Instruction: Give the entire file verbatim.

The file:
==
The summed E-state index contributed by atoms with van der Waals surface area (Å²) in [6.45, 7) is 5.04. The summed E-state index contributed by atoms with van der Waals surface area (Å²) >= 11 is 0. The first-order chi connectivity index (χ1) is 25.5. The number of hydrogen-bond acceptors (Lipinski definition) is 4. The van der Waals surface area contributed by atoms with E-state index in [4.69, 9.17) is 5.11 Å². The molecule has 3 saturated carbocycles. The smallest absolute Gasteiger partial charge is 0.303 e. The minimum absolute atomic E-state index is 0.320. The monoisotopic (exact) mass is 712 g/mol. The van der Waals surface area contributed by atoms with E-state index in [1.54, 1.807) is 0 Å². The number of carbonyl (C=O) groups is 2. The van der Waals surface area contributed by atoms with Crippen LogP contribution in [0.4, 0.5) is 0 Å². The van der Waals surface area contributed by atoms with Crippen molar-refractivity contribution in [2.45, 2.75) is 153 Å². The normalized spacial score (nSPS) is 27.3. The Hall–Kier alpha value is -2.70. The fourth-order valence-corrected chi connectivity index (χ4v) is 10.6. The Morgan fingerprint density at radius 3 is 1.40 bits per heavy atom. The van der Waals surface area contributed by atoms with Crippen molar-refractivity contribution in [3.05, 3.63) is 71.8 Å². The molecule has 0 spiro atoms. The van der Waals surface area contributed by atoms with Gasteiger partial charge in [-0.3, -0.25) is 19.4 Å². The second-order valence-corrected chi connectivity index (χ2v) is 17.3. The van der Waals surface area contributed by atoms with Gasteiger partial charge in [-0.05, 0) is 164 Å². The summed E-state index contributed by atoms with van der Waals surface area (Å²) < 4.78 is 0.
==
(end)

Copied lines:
The summed E-state index contributed by atoms with van der Waals surface area (Å²) in [6.45, 7) is 5.04. The summed E-state index contributed by atoms with van der Waals surface area (Å²) >= 11 is 0. The first-order chi connectivity index (χ1) is 25.5. The number of hydrogen-bond acceptors (Lipinski definition) is 4. The van der Waals surface area contributed by atoms with E-state index in [4.69, 9.17) is 5.11 Å². The molecule has 3 saturated carbocycles. The smallest absolute Gasteiger partial charge is 0.303 e. The minimum absolute atomic E-state index is 0.320. The monoisotopic (exact) mass is 712 g/mol. The van der Waals surface area contributed by atoms with E-state index in [1.54, 1.807) is 0 Å². The number of carbonyl (C=O) groups is 2. The van der Waals surface area contributed by atoms with Crippen LogP contribution in [0.4, 0.5) is 0 Å². The van der Waals surface area contributed by atoms with Crippen molar-refractivity contribution in [2.45, 2.75) is 153 Å². The normalized spacial score (nSPS) is 27.3. The Hall–Kier alpha value is -2.70. The fourth-order valence-corrected chi connectivity index (χ4v) is 10.6. The Morgan fingerprint density at radius 3 is 1.40 bits per heavy atom. The van der Waals surface area contributed by atoms with Crippen molar-refractivity contribution in [3.05, 3.63) is 71.8 Å². The molecule has 0 spiro atoms. The van der Waals surface area contributed by atoms with Gasteiger partial charge in [-0.3, -0.25) is 19.4 Å². The second-order valence-corrected chi connectivity index (χ2v) is 17.3. The van der Waals surface area contributed by atoms with Gasteiger partial charge in [-0.05, 0) is 164 Å². The summed E-state index contributed by atoms with van der Waals surface area (Å²) < 4.78 is 0.